“Do you have any belly pain?”
“You guys keep asking me that.”
“How about this?” I gently pressed a hand into his stomach.
“OK, OK that hurts some, but not bad.”
Blood can be highly irritating to the abdomen’s lining, so if the excess fluid was blood, Mr. Dexter should have felt more pain, but following gastric bypass surgery, he no longer had a normal abdomen.
With low blood pressure and possible blood in the belly, this patient was now an official emergency. “Call the surgeons—now!” I ordered. “Make sure he’s typed and crossed for four units.” More nurses swarmed in.
An intern entered, waving a slip of paper: “His hematocrit is 26.” That’s a low—but not critically low—red blood cell count.
“I’ve been a little anemic in the years since the surgery,” Mr. Dexter offered.
“What’s your usual level?” I asked.
“Don’t know. Sorry.”
Don, one of our surgeons, came charging down with his team. “Odd thing is,” I told him, “his belly’s not tender, but look at this.” I passed the ultrasound wand over the black band again.
“I see it,” Don said. “I believe you.”
“Could he have a PE?” the chief surgical resident mused, referring to a pulmonary embolus, or blood clot in the lung. “The gastric bypass puts him at risk. Or maybe a suture line eroded or there’s a perforation leaking stomach contents.”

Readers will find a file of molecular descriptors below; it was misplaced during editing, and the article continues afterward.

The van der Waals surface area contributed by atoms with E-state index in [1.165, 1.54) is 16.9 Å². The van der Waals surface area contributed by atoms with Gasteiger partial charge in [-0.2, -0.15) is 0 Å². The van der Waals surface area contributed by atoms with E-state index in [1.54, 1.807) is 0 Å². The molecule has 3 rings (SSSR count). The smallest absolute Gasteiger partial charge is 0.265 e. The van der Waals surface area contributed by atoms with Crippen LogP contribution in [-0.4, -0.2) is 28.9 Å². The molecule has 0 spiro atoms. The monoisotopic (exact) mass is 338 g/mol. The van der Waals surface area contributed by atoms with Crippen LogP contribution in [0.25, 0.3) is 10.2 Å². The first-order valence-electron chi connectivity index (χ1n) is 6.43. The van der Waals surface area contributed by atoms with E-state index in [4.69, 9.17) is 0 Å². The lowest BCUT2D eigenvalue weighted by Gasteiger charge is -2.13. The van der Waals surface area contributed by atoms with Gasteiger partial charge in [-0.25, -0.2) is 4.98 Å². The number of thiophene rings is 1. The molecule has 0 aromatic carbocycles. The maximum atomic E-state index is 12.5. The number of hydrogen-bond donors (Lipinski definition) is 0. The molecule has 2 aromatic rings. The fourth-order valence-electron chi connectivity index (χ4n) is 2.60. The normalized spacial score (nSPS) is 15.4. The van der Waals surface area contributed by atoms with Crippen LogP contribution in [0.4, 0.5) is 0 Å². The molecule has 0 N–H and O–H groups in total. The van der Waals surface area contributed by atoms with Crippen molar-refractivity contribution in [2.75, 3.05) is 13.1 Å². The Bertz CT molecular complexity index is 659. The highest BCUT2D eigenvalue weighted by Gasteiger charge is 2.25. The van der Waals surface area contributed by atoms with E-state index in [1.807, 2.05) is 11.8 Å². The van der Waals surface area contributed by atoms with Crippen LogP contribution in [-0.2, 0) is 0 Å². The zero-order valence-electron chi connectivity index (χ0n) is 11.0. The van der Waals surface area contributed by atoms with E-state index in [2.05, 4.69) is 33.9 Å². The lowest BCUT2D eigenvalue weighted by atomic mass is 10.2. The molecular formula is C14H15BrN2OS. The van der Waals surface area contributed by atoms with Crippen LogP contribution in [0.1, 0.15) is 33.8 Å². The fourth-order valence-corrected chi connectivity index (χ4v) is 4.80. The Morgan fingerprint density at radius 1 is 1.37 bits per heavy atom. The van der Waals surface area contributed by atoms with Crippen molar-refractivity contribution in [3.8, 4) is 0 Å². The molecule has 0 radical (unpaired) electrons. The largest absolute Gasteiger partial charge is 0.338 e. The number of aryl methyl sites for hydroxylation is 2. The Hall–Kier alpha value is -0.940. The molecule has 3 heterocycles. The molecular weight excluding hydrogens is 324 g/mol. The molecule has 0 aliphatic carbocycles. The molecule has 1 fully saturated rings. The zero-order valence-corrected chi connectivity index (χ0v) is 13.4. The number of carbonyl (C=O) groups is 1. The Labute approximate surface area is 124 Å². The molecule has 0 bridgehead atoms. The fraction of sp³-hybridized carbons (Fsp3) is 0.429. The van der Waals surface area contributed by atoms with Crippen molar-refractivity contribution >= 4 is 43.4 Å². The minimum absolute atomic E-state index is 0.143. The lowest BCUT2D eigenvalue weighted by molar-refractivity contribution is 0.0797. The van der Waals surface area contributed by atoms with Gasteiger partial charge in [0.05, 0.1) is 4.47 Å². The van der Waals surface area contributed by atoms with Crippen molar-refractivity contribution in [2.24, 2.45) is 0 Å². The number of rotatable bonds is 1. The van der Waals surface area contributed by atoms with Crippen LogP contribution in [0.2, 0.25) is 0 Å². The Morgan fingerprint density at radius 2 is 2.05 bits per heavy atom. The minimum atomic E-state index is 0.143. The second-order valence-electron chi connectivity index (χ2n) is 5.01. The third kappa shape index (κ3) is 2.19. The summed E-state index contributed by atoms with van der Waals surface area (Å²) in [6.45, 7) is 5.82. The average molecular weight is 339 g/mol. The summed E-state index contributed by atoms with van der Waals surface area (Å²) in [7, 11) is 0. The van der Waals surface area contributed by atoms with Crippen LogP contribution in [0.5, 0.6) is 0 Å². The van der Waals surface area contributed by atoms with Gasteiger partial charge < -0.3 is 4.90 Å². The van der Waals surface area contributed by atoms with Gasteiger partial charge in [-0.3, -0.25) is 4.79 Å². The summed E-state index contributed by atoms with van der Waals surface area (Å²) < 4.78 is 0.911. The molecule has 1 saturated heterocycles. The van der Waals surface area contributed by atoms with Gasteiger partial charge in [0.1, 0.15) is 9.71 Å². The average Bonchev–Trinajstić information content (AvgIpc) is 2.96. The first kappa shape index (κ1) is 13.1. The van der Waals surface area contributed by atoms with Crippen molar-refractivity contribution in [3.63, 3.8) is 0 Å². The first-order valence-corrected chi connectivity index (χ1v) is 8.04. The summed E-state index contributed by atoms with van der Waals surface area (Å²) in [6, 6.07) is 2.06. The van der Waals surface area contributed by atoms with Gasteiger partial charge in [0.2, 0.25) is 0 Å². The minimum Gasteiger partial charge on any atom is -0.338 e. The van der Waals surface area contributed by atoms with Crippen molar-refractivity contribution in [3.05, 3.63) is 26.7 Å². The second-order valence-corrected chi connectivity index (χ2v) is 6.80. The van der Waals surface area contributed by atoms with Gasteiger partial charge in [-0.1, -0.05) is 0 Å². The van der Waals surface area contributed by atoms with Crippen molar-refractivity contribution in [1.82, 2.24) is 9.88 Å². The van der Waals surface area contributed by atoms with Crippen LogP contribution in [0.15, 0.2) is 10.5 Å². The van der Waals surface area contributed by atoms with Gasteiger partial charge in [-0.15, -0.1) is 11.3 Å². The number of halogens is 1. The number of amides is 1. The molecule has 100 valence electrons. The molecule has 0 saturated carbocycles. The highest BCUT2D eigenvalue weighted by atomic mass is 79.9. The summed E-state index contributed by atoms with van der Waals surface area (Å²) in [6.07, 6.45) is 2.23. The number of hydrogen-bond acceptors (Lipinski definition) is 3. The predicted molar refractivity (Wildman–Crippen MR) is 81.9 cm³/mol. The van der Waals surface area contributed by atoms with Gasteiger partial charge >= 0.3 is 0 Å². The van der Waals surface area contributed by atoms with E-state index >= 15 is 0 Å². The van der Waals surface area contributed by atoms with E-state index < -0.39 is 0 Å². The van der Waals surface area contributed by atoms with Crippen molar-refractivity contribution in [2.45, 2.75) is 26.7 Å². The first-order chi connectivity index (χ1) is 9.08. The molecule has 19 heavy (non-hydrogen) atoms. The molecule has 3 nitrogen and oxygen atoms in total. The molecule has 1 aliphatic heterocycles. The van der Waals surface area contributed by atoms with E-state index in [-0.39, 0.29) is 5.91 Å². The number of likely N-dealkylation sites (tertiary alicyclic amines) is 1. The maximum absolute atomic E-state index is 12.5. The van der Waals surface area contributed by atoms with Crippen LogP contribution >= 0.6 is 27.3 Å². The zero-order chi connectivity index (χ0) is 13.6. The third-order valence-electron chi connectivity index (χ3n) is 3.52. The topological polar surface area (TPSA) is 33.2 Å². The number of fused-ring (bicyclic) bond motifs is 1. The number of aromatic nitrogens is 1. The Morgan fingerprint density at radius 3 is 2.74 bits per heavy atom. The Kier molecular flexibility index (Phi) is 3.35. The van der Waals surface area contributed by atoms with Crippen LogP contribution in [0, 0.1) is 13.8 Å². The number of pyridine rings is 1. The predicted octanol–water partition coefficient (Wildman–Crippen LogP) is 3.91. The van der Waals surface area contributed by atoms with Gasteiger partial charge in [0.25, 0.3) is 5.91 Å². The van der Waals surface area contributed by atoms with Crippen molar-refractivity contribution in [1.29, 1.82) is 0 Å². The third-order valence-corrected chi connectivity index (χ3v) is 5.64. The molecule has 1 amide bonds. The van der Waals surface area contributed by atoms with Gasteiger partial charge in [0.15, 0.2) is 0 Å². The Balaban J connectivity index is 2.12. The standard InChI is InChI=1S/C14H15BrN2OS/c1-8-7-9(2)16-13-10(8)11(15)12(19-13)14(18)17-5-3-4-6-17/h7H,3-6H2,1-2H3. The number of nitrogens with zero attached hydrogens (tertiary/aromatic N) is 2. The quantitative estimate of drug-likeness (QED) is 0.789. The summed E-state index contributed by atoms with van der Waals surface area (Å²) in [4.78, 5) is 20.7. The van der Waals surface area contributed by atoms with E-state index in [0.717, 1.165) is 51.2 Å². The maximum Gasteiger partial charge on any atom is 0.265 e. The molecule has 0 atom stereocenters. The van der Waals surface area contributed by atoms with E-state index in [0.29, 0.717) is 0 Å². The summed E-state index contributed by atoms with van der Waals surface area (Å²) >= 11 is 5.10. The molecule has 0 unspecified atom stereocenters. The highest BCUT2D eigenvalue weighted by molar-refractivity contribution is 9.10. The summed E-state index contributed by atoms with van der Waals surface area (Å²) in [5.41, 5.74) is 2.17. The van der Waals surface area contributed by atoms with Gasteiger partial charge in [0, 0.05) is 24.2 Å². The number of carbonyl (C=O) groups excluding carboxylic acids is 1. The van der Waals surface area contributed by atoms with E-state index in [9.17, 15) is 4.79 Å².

The list of possibilities seemed endless. With no time to spare and Mr. Dexter too unstable to undergo a CT scan to image the lung, we would have to decide on an operation based on our own judgment.
“Why should a healthy man suddenly bleed into his belly?” Don asked. “And then not be tender? What if it’s a PE and we operate, then have to anticoagulate him? Nightmare.”
“His oxygen level’s not bad,” I said.
“It’s like he has half of everything,” the chief resident observed.
“How about we look at his heart with a bedside echocardiogram?” I suggested. “If the pulmonary artery is corked by a clot, we’ll see a dilated right ventricle.” Echocardiograms create images of a beating heart, to help doctors spot problems in cardiac structure and function. Mr. Dexter’s results were normal.
“We’ve wasted enough time. Let’s go,” Don ordered.
Suddenly the monitor beeped: Blood pressure was now 110 over 60. Mr. Dexter was in safer territory now.
I held Don back. “His blood pressure’s better. Maybe something clotted off. Why don’t we sneak a CT scan on the way up?”
Fifteen minutes later, everyone crowded into the radiology suite. The scan showed blood everywhere.
“What’s that?” Don tapped the lower pole of the spleen, where an odd lesion that resembled a bull’s-eye lay at the center of the bleeding. “Aneurysm? Tumor?”